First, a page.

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Thursday, April 17, 2014

Schizophrenia Brain - Do People with Schizophrenia Have Different Brains?

Two hundred years ago phrenologists raised concerns of localization of functions in the brain.  Scientists in the past have identified localization of function on the cortex (Hergenhahn, 2009).  Research showed that schizophrenia and other mental disorders may be related to dysfunctions or abnormal structures of localized units of the brain.   Based on studies of abnormal brains during last ten years, scientists connected schizophrenia, especially cases dominated by negative symptoms, to structural abnormalities of the brain.  From brain images, researchers identified that schizophrenic patients usually have enlarged ventricles, the brain cavities that contain cerebrospinal fluid (Comer, 2010). 


Recent studies also linked schizophrenia to abnormalities of the hippocampus, amygdala, and thalamus, among other brain structures.  In a study on cortical thickness, gray matter volume, and white matter diffusivity and anisotropy in schizophrenia, Murakami et al. (2011) concluded that schizophrenic patients had significantly decreased hippocampal volume compared with healthy controls and “that progressive hippocampal volume loss occurs in the early course of illness in schizophrenic patients but not in the more chronic stages” (p. 859).  Another research by Pinkham (2012) showed that schizophrenia is associated with aberrant brain responses in the neural network involved in cognition-emotion interaction. These findings point to neurophysiological alterations in brain networks associated with cognitive control over emotion processing, which may underlie impairments in many aspects of goal-directed behavior in people with schizophrenia.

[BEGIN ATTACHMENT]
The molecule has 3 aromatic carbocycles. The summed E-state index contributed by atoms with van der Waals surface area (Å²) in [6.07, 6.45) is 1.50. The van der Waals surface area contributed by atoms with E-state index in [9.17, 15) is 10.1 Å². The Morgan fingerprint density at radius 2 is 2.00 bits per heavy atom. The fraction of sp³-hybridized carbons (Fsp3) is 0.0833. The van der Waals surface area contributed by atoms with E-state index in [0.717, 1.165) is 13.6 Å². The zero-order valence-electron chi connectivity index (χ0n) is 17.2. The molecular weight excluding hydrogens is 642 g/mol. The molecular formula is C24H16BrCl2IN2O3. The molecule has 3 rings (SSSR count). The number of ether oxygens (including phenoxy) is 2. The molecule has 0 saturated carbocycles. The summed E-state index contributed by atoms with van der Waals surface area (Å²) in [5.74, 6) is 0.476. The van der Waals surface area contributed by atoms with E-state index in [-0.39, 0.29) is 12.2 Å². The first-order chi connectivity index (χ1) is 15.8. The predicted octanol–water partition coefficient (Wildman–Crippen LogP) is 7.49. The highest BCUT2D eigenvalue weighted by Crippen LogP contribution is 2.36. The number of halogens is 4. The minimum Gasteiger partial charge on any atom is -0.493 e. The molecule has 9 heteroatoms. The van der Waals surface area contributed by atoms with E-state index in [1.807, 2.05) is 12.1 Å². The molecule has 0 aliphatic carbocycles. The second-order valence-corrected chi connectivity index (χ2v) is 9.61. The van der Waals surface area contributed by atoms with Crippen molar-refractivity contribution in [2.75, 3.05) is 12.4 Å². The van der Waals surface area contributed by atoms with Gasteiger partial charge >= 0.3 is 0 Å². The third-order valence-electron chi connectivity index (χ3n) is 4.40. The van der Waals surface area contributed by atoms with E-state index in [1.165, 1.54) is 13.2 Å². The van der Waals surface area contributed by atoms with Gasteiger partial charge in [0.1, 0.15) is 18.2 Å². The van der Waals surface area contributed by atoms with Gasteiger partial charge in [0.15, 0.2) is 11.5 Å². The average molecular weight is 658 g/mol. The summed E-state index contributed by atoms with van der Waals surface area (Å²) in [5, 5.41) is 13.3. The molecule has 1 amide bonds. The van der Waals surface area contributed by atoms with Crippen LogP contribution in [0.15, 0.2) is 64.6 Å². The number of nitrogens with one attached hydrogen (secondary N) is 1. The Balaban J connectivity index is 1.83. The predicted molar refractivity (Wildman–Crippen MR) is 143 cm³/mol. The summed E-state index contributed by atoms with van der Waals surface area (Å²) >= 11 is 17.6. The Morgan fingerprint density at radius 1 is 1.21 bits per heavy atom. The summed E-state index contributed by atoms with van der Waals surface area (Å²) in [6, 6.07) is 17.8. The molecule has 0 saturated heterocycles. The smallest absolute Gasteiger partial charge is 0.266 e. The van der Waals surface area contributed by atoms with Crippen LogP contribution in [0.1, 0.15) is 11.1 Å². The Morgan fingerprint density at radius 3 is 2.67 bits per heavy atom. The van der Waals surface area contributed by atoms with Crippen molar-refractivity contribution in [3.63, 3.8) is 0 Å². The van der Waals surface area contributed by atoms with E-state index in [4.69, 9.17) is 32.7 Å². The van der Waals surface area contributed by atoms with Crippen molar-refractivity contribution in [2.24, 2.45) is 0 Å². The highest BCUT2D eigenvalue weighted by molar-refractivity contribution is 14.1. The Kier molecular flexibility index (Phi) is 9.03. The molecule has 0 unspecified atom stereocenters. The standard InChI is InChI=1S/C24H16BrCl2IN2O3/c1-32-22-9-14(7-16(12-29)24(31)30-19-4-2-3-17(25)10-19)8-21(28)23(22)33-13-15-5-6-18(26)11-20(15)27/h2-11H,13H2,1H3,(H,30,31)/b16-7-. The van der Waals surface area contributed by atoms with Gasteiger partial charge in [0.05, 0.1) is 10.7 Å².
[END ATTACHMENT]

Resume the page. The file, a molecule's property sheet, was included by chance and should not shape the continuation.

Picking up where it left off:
Even though psychologists today can associate schizophrenia with disturbances in identifiable brain regions and the chemicals located there, the research of schizophrenia should not be restricted simply to these regions and chemicals (Toates, 2011).   As Toates (2011) suggested, further studies should address “the psychological phenomena of schizophrenia, such as apathy and hallucinations, emerge from a whole brain that contains such local disturbances” (p. 12).

References

Comer, R. J. (2010). Abnormal psychology (8th ed.). New York, NY: Worth Publishers.

Hergenhahn, B. R. (2009). An introduction to the history of psychology (6th ed.). Mason, OH: Cengage Learning.

Murakami, M., Takao, H., Abe, O., Yamasue, H., Sasaki, H., Gonoi, W., & ... Ohtomo, K. (2011). Cortical thickness, gray matter volume, and white matter anisotropy and diffusivity in schizophrenia. Neuroradiology, 53(11), 859-866. doi:10.1007/s00234-010-0830-2

Pinkham, A. E., Sasson, N. J., Beaton, D., Abdi, H., Kohler, C. G., & Penn, D. L. (2012). Qualitatively distinct factors contribute to elevated rates of paranoia in autism and schizophrenia. Journal Of Abnormal Psychology, 121(3), 767-777. doi:10.1037/a0028510

Toates, F. (2011). Biological psychology (3rd ed.). Saddle River, NJ: Pearson Education.

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